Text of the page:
The terms "mixture of (+)-6-methoxy-α-methyl-2-naphthaleneacetic acid and (-)-6-methoxy-α-methyl-2-naphthaleneacetic acid" is also intended to include those salts thereof which are soluble in the solvent utilized in the resolution process of this invention. Such salts include, for example, the corresponding sodium salts, potassium salts, lithium salts, and the like. Such salts can be prepared by the addition of base, such as an alkali metal hydroxide, for example, sodium or potassium hydroxide, to a solution of the mixture of the (+)- and (-)-6-methoxy-α-methyl-2-naphthaleneacetic acid. The resulting mixture of (+)- and (-)-6-methoxy-α-methyl-2-naphthaleneacetic acid salts can be resolved according to the present invention by use of a salt of the resolving agent which will react to form a salt of (+)-6-methoxy-α-methyl-2-naphthaleneacetic acid with the N-methyl-D-glucamine. Suitable N-methyl-D-glucamine salts include, for example, the hydrochloride salt and the acetate salt. Other salts include the propionate salt, butyrate salt, isobutyrate salt, sulfate salt, nitrate salt, and the like. Accordingly, "N-methyl-D-glucamine" is intended to include those salts thereof which, when used with an appropriate salt of the mixture of (+)- and (-)- 6-methoxy-α-methyl-2-naphthaleneacetic acid, will afford the resolution contemplated hereby.

EXAMPLES EXAMPLE 1 (+)-6-methoxy-α-methyl-2-naphthaleneacetic N-methyl-D-glucamine salt

460.7 g. of racemic 6-methoxy-α-methyl-2-naphthaleneacetic acid (2 mol) and 390.5 g of N-methyl-D-glucamine [=1-deoxy-1-(methylamino)-D-glucitol] (2 mol) were dissolved in 4 liters of boiling methanol.

The solution was filtered to clearness and carefully cooled to 45° C. with slow stirring. 1 G. of (+)-6- methoxy-α-methyl-2-naphthaleneacetic acid N-methyl-D-glucamine salt crystals (obtained in a preliminary test by cooling and rubbing with a glass rod, filtering under suction and washing with some methanol) was now added. Massive crystallization of (+)-6-methoxy-α-methyl-2-naphthaleneacetic acid N-methyl-D-glucamine salt occurred immediately after seeding. The temperature was held at 45° C. and then lowered slowly to 15° C.

The precipitated crystals were filtered off and washed with a little methanol.

Yield: 360 g. of (+)-6-methoxy-α-methyl-2-naphthaleneacetic acid N-methyl-D-glucamine salt, i.e. 84% of theoretical.

Melting point: 156°-158° C.

Specific rotation at 20° C.; conc.=1% in water

______________________________________Wavelength λ        589      546      436    365______________________________________[α].sub.λ20   ° -18.59   -22.85 -42.53 -80.63______________________________________

The product obtained (360 g.) was redissolved in 4.4 liters of boiling methanol, filtered, cooled slowly, seeded with authentic material, allowed to crystallize out, cooled, filtered and washed.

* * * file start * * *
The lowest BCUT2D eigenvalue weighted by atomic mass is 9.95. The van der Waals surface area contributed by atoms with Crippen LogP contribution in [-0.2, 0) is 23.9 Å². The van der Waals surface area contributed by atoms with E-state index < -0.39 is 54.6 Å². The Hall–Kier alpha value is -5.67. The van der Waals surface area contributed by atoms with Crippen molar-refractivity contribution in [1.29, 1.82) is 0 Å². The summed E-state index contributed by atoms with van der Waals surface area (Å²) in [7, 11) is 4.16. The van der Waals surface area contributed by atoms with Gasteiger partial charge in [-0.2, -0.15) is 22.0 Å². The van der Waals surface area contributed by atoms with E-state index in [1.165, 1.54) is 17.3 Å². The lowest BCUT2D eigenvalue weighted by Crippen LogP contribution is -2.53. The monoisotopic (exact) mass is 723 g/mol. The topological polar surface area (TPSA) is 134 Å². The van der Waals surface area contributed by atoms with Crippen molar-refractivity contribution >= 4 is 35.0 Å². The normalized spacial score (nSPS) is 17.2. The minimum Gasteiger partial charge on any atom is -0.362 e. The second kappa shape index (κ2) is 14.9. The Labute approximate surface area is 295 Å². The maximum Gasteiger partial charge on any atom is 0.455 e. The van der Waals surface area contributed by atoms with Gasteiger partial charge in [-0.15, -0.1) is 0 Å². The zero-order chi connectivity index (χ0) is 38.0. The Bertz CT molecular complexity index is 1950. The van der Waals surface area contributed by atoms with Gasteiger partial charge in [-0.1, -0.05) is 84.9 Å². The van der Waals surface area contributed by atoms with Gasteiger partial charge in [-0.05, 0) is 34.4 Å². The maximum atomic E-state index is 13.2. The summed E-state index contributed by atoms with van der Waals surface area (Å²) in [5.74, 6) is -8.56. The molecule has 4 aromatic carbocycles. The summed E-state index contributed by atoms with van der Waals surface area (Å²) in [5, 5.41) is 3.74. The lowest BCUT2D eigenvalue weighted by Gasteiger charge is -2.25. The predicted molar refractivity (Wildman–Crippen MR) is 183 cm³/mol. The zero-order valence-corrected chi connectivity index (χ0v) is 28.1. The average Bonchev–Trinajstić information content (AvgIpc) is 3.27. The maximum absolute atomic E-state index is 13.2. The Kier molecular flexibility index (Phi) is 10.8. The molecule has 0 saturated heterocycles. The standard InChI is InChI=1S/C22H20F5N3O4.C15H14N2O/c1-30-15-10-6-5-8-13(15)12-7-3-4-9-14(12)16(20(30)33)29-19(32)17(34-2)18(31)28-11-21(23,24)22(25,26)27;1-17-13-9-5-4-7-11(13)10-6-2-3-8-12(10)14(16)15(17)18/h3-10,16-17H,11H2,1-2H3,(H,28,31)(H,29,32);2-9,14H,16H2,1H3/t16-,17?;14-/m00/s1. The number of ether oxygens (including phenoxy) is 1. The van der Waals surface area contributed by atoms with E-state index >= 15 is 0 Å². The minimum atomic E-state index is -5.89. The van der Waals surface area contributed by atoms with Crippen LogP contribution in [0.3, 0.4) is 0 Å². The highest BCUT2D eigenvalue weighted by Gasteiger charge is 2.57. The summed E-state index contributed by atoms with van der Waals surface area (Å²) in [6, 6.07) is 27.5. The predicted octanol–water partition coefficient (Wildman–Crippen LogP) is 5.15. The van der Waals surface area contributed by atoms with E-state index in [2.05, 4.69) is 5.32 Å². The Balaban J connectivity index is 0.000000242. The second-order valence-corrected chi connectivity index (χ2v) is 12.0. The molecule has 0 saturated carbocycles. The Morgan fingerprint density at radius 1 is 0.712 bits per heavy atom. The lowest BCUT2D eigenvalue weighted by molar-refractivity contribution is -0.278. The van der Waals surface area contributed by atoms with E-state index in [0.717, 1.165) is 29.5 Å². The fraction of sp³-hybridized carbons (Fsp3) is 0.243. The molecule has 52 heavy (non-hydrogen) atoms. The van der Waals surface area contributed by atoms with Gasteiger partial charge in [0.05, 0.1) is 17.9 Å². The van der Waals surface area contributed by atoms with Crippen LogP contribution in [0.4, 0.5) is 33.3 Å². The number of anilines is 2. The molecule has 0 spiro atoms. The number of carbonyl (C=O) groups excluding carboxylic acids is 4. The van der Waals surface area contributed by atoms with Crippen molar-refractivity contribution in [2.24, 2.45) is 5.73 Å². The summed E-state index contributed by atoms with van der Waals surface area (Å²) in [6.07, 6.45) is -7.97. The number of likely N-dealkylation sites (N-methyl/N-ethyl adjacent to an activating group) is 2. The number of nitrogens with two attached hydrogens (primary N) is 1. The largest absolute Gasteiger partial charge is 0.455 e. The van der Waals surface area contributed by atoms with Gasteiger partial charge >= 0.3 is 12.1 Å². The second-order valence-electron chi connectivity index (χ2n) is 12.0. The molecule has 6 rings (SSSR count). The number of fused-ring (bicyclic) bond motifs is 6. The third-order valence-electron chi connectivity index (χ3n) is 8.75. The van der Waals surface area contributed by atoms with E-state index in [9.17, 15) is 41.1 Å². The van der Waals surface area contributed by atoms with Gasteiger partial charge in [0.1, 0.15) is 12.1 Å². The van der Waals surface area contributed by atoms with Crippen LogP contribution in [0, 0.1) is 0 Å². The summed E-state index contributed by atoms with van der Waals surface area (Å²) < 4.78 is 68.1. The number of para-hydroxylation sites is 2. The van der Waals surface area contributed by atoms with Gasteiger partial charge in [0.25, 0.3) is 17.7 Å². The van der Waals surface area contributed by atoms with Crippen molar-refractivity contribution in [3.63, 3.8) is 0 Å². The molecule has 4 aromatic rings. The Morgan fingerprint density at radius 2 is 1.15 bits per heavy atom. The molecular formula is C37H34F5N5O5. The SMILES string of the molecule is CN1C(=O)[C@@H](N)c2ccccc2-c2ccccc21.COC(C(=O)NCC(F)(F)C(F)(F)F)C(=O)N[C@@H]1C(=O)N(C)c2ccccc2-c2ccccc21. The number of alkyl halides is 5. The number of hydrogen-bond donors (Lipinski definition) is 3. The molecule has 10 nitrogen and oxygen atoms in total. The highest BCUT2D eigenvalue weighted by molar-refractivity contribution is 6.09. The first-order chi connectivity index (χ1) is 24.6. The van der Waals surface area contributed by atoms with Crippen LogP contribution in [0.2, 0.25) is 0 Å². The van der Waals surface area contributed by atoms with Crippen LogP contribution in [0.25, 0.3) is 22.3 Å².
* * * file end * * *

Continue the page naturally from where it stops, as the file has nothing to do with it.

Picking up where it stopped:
Yield: 278 g. of pure (+)-6-methoxy-α-methyl-2-naphthaleneacetic acid N-methyl-D-glucamine salt, i.e. 65% of theoretical.

Melting point: 160°-161° C.

Specific rotation at 20° C.; conc.=1% in water

______________________________________Wavelength λ        589     546      436    365______________________________________[α].sub.λ20   ° -20     -23.95 -44.83 -87.19______________________________________

Microanalysis: C21 H31 NO8 :

calc. C 59.28%; N 3.29%

found C 59.58%; N 3.42%.

The mother liquors were completely evaporated to recover the methanol.

The residue from evaporation was dissolved in water and dilute hydrochloric acid was added to acidify the salt solution. The (-)-6-methoxy-α-methyl-2-naphthaleneacetic acid was precipitated.

Amount: 228 g. of (-)-6-methoxy-α-methyl-2-naphthaleneacetic acid, i.e. 99.1% of theoretical.

Melting point: 145°-146° C.

[α]D 20 =-45.8° (conc.=1% in chloroform).

.sup.(589) Optical purity: 67%.15

The product can be converted by racemization back to the racemate, i.e. the starting material, and then reused in further batches during the resolution process.

EXAMPLE 2 Reuse of the mother liquors

The methanolic mother liquor can be used directly prior to regeneration, in further resolving operations.

A resolving operation as described in Example 1 was carried out with the same quantities of starting materials. Instead of fresh methanol, however, the methanolic mother liquor from a previous equal batch was used.

The first product obtained was:

431 g. of (+)-6-methoxy-α-methyl-2-naphthaleneacetic acid N-methyl-D-glucamine salt, i.e. 100% of theoretical.

Melting point: 155°-158° C.

Specific rotation at 20° C.; conc.=1% in water

______________________________________Wavelength λ        589      546      436    365______________________________________[α].sub.λ20   ° -18.52   -21.41 -40.5  -76.6______________________________________

After recrystallization from 4.4 liters of fresh methanol, the product was: